But he would not “make the cut” in churches or denominational offices that rely on the received wisdom to identify candidates capable of leading a congregation off the plateau. His resume (a Ph.D. in Semitics) and his conduct in interviews (shy, hard to get to know) will cause his being eliminated for consideration in most situations.
The process for pinpointing which pastoral candidate has the skills required to lead a church turnaround is simple. Contact us for a free consultation to discuss your needs. If our consulting services will be valuable to you, we administer a questionnaire to the candidate(s) you are considering, analyze the results to “match” the candidates for the requisite turnaround leadership skills, and submit a written report ranking your candidate.
The cost of this service is several orders of magnitude more affordable than the cost of a retained search firm.
Calling a pastor with turnaround skills is essential, but there’s more to winning the game than hiring a slugger. character, theological compatibility, and spiritual discernment are essential. Spiritual dynamics matter and no inventory can measure them. Also, besides a skilled pastor, a church turnaround also requires a willing congregation. In our practice we have seen turnaround pastors stifled by a church unwilling to make the changes required for revitalization.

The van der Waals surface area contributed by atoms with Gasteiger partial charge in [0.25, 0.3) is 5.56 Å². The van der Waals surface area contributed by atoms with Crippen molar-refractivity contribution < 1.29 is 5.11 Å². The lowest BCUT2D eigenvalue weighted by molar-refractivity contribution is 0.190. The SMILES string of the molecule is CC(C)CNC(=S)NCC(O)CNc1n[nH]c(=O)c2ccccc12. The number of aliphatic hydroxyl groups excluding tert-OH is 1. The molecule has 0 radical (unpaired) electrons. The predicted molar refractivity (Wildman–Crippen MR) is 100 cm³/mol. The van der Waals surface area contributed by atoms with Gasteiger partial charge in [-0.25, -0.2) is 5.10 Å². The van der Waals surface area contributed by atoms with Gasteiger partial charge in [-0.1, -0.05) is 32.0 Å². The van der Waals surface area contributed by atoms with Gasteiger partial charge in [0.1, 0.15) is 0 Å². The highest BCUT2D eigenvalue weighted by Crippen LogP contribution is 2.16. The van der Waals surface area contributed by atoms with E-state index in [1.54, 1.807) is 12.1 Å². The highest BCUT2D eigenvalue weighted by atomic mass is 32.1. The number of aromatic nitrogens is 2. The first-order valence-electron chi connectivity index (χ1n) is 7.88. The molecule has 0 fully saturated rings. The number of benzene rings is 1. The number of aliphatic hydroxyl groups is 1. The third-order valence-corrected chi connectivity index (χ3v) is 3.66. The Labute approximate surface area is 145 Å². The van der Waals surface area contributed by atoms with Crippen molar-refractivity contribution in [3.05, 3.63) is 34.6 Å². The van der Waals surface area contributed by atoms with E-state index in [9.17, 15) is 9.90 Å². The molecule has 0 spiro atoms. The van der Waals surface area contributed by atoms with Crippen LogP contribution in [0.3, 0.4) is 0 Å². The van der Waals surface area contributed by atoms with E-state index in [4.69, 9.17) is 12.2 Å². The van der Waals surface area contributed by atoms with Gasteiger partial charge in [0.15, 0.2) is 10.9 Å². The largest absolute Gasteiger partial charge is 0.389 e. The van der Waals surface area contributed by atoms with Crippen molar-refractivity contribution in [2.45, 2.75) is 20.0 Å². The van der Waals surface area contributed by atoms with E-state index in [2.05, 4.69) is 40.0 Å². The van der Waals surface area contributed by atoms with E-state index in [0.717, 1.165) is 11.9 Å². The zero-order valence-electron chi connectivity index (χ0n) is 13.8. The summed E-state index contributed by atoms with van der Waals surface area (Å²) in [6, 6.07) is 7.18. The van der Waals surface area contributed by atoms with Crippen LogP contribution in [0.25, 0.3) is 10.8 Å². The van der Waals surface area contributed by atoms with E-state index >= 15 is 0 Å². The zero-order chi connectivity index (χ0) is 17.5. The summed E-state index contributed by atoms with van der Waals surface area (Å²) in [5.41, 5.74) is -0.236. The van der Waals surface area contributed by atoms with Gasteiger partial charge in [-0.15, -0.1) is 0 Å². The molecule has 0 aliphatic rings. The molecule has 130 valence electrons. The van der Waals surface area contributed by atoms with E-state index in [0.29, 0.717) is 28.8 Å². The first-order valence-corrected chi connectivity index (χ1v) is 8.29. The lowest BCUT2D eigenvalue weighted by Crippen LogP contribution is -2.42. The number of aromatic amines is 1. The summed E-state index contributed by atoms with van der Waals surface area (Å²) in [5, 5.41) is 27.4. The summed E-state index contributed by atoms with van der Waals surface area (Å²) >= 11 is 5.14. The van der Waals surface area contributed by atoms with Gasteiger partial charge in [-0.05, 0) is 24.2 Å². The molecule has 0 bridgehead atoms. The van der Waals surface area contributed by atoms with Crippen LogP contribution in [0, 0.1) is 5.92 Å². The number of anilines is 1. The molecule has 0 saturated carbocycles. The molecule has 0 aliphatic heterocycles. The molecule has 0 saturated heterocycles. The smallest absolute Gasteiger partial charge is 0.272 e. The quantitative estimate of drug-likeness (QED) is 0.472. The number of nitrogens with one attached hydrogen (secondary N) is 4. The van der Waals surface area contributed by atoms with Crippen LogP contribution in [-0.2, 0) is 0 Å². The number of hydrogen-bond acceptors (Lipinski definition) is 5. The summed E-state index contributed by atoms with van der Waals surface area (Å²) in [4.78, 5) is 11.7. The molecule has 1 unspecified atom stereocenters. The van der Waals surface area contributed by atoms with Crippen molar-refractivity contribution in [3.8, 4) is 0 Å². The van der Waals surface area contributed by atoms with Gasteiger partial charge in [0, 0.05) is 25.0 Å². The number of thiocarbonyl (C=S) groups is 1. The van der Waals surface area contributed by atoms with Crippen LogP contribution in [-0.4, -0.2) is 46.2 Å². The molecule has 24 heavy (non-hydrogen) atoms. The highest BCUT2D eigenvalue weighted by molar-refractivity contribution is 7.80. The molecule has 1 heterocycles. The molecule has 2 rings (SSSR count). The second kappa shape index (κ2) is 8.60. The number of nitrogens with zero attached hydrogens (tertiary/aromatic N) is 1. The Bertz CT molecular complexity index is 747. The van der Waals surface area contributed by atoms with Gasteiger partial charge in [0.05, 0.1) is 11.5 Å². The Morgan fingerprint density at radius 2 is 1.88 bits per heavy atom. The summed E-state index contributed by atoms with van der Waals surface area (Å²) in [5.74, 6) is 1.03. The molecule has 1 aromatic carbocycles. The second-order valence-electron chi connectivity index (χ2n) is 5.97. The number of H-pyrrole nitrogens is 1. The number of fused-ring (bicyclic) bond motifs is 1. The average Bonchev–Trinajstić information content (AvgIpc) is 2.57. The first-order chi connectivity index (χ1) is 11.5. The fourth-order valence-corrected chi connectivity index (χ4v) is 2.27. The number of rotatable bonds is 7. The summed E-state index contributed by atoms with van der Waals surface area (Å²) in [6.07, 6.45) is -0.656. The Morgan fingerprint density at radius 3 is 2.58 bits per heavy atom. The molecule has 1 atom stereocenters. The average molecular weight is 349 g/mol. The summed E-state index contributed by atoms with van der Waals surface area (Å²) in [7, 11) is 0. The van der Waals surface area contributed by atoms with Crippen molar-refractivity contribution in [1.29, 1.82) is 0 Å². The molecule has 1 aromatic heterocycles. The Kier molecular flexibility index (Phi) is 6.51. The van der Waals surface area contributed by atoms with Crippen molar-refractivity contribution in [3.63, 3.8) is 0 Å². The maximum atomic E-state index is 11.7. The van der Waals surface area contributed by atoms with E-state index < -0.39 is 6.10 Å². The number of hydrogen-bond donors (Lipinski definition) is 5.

To insure a successful placement – one that results in a revitalized church – the church or denominational office must develop a cogent job description and conduct a thorough church assessment. Again, for the sake of emphasis, please note that it is very important that the church’s “willingness” be evaluated. Since naturally gifted turnaround pastors are in short supply, it would be poor stewardship to place them in a church that is set on going nowhere. Place these pastors where they will be free to succeed.
Once the resumés have been received, it’s time to perform those due diligence duties: review resumés, contact references, listen to sermons, and talk with the pastor in a variety of settings to get a sense of “chemistry” or “fit.” Seek God in prayer, ask for wisdom, and listen for the Holy Spirit’s guidance.
But before pulling the trigger, set aside the received wisdom handed down to us from the insiders of generations past. Evaluate your favored candidate(s) to insure that they possess the skills that distinguish effective turnaround leaders from their peers.
If you take the recent research into the quantifiable and significant distinctions of natural turnaround leaders into account during the pastor search process, you’re far more likely to sign a player who can get on base when he needs to.